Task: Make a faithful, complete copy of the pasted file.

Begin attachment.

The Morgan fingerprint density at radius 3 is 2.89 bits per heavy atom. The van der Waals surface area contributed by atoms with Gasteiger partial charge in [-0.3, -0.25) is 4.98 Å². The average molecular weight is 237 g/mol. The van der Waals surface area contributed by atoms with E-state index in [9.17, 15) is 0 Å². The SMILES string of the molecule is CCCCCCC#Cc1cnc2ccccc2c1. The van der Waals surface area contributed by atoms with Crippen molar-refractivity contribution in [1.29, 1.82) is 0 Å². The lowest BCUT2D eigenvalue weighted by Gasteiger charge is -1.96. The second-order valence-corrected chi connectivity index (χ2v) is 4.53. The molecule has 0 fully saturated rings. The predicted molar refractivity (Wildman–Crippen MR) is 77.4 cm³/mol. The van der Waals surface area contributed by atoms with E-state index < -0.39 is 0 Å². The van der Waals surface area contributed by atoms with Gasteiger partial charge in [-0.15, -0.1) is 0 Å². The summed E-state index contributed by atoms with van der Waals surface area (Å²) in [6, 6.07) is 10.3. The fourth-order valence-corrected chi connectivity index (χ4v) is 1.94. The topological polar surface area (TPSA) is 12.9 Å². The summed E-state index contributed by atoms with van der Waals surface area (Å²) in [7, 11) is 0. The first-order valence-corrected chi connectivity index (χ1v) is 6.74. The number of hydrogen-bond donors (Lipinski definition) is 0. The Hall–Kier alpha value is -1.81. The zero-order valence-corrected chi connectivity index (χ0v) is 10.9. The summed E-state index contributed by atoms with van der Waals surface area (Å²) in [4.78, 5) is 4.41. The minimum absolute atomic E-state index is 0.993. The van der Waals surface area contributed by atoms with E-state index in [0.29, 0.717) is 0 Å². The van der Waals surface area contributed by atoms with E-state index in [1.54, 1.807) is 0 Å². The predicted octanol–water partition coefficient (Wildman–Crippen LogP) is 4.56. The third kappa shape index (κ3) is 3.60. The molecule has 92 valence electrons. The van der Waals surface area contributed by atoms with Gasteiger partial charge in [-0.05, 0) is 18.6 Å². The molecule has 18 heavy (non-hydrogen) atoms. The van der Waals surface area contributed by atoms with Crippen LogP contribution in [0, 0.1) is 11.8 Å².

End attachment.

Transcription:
The Morgan fingerprint density at radius 3 is 2.89 bits per heavy atom. The van der Waals surface area contributed by atoms with Gasteiger partial charge in [-0.3, -0.25) is 4.98 Å². The average molecular weight is 237 g/mol. The van der Waals surface area contributed by atoms with E-state index in [9.17, 15) is 0 Å². The SMILES string of the molecule is CCCCCCC#Cc1cnc2ccccc2c1. The van der Waals surface area contributed by atoms with Crippen molar-refractivity contribution in [1.29, 1.82) is 0 Å². The lowest BCUT2D eigenvalue weighted by Gasteiger charge is -1.96. The second-order valence-corrected chi connectivity index (χ2v) is 4.53. The molecule has 0 fully saturated rings. The predicted molar refractivity (Wildman–Crippen MR) is 77.4 cm³/mol. The van der Waals surface area contributed by atoms with E-state index < -0.39 is 0 Å². The van der Waals surface area contributed by atoms with Gasteiger partial charge in [-0.15, -0.1) is 0 Å². The summed E-state index contributed by atoms with van der Waals surface area (Å²) in [6, 6.07) is 10.3. The fourth-order valence-corrected chi connectivity index (χ4v) is 1.94. The topological polar surface area (TPSA) is 12.9 Å². The summed E-state index contributed by atoms with van der Waals surface area (Å²) in [7, 11) is 0. The first-order valence-corrected chi connectivity index (χ1v) is 6.74. The number of hydrogen-bond donors (Lipinski definition) is 0. The Hall–Kier alpha value is -1.81. The zero-order valence-corrected chi connectivity index (χ0v) is 10.9. The summed E-state index contributed by atoms with van der Waals surface area (Å²) in [4.78, 5) is 4.41. The minimum absolute atomic E-state index is 0.993. The van der Waals surface area contributed by atoms with E-state index in [0.29, 0.717) is 0 Å². The van der Waals surface area contributed by atoms with E-state index in [1.54, 1.807) is 0 Å². The predicted octanol–water partition coefficient (Wildman–Crippen LogP) is 4.56. The third kappa shape index (κ3) is 3.60. The molecule has 92 valence electrons. The van der Waals surface area contributed by atoms with Gasteiger partial charge in [-0.05, 0) is 18.6 Å². The molecule has 18 heavy (non-hydrogen) atoms. The van der Waals surface area contributed by atoms with Crippen LogP contribution in [0, 0.1) is 11.8 Å².